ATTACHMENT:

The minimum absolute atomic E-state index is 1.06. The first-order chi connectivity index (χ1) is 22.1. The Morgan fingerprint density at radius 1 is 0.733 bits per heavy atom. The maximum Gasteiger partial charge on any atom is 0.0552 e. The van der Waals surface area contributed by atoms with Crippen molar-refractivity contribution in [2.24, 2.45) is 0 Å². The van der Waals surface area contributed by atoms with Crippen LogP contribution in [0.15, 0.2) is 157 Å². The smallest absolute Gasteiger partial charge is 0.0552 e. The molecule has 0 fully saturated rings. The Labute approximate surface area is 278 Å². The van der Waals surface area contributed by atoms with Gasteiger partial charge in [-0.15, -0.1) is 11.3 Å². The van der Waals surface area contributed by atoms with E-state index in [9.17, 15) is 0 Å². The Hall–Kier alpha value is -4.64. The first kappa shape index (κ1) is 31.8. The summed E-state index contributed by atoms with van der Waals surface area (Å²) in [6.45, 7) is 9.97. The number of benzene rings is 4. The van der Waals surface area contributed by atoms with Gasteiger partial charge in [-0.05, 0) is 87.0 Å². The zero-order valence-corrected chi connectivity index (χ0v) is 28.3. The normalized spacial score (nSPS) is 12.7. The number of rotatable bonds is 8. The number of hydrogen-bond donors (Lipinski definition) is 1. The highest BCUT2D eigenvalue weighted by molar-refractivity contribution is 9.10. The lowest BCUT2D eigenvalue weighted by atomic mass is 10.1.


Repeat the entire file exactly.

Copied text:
The minimum absolute atomic E-state index is 1.06. The first-order chi connectivity index (χ1) is 22.1. The Morgan fingerprint density at radius 1 is 0.733 bits per heavy atom. The maximum Gasteiger partial charge on any atom is 0.0552 e. The van der Waals surface area contributed by atoms with Crippen molar-refractivity contribution in [2.24, 2.45) is 0 Å². The van der Waals surface area contributed by atoms with Crippen LogP contribution in [0.15, 0.2) is 157 Å². The smallest absolute Gasteiger partial charge is 0.0552 e. The molecule has 0 fully saturated rings. The Labute approximate surface area is 278 Å². The van der Waals surface area contributed by atoms with Gasteiger partial charge in [-0.15, -0.1) is 11.3 Å². The van der Waals surface area contributed by atoms with E-state index in [9.17, 15) is 0 Å². The Hall–Kier alpha value is -4.64. The first kappa shape index (κ1) is 31.8. The summed E-state index contributed by atoms with van der Waals surface area (Å²) in [6.45, 7) is 9.97. The number of benzene rings is 4. The van der Waals surface area contributed by atoms with Gasteiger partial charge in [-0.05, 0) is 87.0 Å². The zero-order valence-corrected chi connectivity index (χ0v) is 28.3. The normalized spacial score (nSPS) is 12.7. The number of rotatable bonds is 8. The number of hydrogen-bond donors (Lipinski definition) is 1. The highest BCUT2D eigenvalue weighted by molar-refractivity contribution is 9.10. The lowest BCUT2D eigenvalue weighted by atomic mass is 10.1.